sales of gold for the next two years.

A banner day ... almost. For some inexplicable reason
Homestake Mining CEO Jack Thompson took this moment to
announce that Homestake, which is mostly unhedged,
would engage in hedging. What could he be thinking of?

The gold market is responding very positively to all
these announcements of hedging reductions, and Thompson
goes the other way at exactly the wrong time. Homestake
has been popular for staying away from hedging. Didn't
Thompson learn anything from Barrick CEO Randall
Oliphant, whose namby-pamby press release Monday did
not go far enough for the market about the company's
hedge plans and thus sent the gold price plunging?
Barrick had to backpeddle and put out a more positive
press release on Tuesday.

Bummer, Jack. Get with the program. Homestake has a
hundred years of practically no hedging, and just when
the anti-hedging tide is swelling, your company is
going to roll over? Not good; not good at all.

The Bank of England denied that it was going to halt
its future gold sales. Why should it? The bank needs to
average down its incredible loser trade of selling gold
and buying euros. The euro has gone down 10 to 15
percent while the gold price has soared after the bank
brilliantly sold gold at auction at prices from around
$255 to $289. Not good; not good at all.

According to Reuters, the European Union should soon
authorize the European Central Bank to double its paid-
in capital, ending months of behind-the-scenes
wrangling and smoothing the way for a similar increase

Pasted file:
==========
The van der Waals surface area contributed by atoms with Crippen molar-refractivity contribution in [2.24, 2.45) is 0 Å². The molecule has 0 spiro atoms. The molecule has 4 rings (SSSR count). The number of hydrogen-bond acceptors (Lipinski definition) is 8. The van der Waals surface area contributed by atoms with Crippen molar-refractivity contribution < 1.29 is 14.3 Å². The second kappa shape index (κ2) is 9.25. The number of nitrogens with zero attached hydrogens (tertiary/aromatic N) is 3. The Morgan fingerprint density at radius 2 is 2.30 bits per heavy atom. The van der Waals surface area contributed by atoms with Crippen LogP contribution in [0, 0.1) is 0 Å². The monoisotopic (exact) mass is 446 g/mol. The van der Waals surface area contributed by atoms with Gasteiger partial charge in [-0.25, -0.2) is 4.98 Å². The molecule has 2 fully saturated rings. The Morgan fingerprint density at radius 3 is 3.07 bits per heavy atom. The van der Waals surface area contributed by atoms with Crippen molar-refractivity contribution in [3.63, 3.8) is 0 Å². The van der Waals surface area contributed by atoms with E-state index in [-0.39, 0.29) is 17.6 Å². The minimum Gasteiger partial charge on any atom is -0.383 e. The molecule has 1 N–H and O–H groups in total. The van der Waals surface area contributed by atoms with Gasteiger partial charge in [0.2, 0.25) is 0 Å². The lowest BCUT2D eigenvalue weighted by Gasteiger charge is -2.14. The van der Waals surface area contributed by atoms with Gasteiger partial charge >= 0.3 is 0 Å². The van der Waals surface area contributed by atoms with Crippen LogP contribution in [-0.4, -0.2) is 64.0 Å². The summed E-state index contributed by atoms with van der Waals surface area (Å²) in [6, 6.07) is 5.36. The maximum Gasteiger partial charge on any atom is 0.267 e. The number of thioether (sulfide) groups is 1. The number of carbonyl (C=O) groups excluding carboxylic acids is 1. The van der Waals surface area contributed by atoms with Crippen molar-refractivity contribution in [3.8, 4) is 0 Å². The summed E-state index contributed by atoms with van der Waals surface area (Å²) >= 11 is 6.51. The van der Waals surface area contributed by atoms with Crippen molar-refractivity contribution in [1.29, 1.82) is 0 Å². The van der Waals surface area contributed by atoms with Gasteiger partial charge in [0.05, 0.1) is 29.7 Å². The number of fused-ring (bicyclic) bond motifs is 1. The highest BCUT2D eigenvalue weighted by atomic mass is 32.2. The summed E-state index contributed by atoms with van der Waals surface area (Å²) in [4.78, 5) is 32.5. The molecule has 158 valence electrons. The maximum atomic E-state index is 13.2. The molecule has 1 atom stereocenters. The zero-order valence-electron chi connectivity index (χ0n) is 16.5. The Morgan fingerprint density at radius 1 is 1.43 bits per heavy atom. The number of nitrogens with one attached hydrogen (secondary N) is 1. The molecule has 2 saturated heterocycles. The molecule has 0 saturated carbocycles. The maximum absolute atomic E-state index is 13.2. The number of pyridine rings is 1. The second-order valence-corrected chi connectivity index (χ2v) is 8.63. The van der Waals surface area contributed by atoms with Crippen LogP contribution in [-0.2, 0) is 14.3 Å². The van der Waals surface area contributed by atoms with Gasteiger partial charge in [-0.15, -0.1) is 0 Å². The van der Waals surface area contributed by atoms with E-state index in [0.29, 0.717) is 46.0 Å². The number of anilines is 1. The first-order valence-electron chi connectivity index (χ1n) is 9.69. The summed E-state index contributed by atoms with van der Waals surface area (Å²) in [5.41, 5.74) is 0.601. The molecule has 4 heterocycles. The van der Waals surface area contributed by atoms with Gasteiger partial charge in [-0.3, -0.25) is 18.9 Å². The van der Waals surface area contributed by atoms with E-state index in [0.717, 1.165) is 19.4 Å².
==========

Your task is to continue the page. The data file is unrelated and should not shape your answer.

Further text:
in its reserves, EU and ECB officials said today.

This could be a very constructive event for the gold
market if it means that the ECB requires the European
central banks to shift 747 tonnes of gold into the ECB.
If that happens, the moans of the gold bears will be
heard all over, as that gold will not be available for
sale or lending.

There was much action today in the all the markets, and
most of it was bullish for gold.

The CRB soared, closing at 215.03, a new high for the
move. Crude oil closed in new high contract ground, up
45 cents on the day, finishing at $29.42 per barrel.
Beans were up 6 cents, corn 3 cents, and wheat 6 cents.
Copper moved up a sharp 2.75 cents per pound to $84.85
as the base metals were very firm. The price of nickel
is soaring because certain suppliers cannot deliver and
have declared "force majeur." Ruthenium stormed to
price levels not seen since 1987, and there is a
rhodium shortage.

The oil chart is a beauty -- a near-term reverse head